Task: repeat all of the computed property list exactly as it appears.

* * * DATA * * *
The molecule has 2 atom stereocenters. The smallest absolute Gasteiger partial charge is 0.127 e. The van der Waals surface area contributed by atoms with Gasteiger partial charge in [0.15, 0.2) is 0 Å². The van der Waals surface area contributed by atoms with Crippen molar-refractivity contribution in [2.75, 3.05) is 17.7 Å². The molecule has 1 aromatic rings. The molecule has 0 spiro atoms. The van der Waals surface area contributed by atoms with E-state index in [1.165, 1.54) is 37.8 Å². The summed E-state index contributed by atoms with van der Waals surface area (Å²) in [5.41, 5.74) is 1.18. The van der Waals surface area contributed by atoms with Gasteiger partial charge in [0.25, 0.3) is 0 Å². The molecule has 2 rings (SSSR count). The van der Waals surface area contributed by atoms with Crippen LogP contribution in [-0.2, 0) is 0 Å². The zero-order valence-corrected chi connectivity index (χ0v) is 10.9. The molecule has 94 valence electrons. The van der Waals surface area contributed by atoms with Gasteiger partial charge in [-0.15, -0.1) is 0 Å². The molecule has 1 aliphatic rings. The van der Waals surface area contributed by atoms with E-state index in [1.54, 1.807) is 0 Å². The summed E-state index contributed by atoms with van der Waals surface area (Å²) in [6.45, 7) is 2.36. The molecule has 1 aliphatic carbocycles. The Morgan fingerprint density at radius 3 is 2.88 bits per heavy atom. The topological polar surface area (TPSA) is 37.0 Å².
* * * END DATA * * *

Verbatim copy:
The molecule has 2 atom stereocenters. The smallest absolute Gasteiger partial charge is 0.127 e. The van der Waals surface area contributed by atoms with Gasteiger partial charge in [0.15, 0.2) is 0 Å². The van der Waals surface area contributed by atoms with Crippen molar-refractivity contribution in [2.75, 3.05) is 17.7 Å². The molecule has 1 aromatic rings. The molecule has 0 spiro atoms. The van der Waals surface area contributed by atoms with E-state index in [1.165, 1.54) is 37.8 Å². The summed E-state index contributed by atoms with van der Waals surface area (Å²) in [5.41, 5.74) is 1.18. The van der Waals surface area contributed by atoms with Gasteiger partial charge in [0.25, 0.3) is 0 Å². The molecule has 2 rings (SSSR count). The van der Waals surface area contributed by atoms with Crippen LogP contribution in [-0.2, 0) is 0 Å². The zero-order valence-corrected chi connectivity index (χ0v) is 10.9. The molecule has 94 valence electrons. The van der Waals surface area contributed by atoms with Gasteiger partial charge in [-0.15, -0.1) is 0 Å². The molecule has 1 aliphatic rings. The van der Waals surface area contributed by atoms with E-state index in [1.54, 1.807) is 0 Å². The summed E-state index contributed by atoms with van der Waals surface area (Å²) in [6.45, 7) is 2.36. The molecule has 1 aliphatic carbocycles. The Morgan fingerprint density at radius 3 is 2.88 bits per heavy atom. The topological polar surface area (TPSA) is 37.0 Å².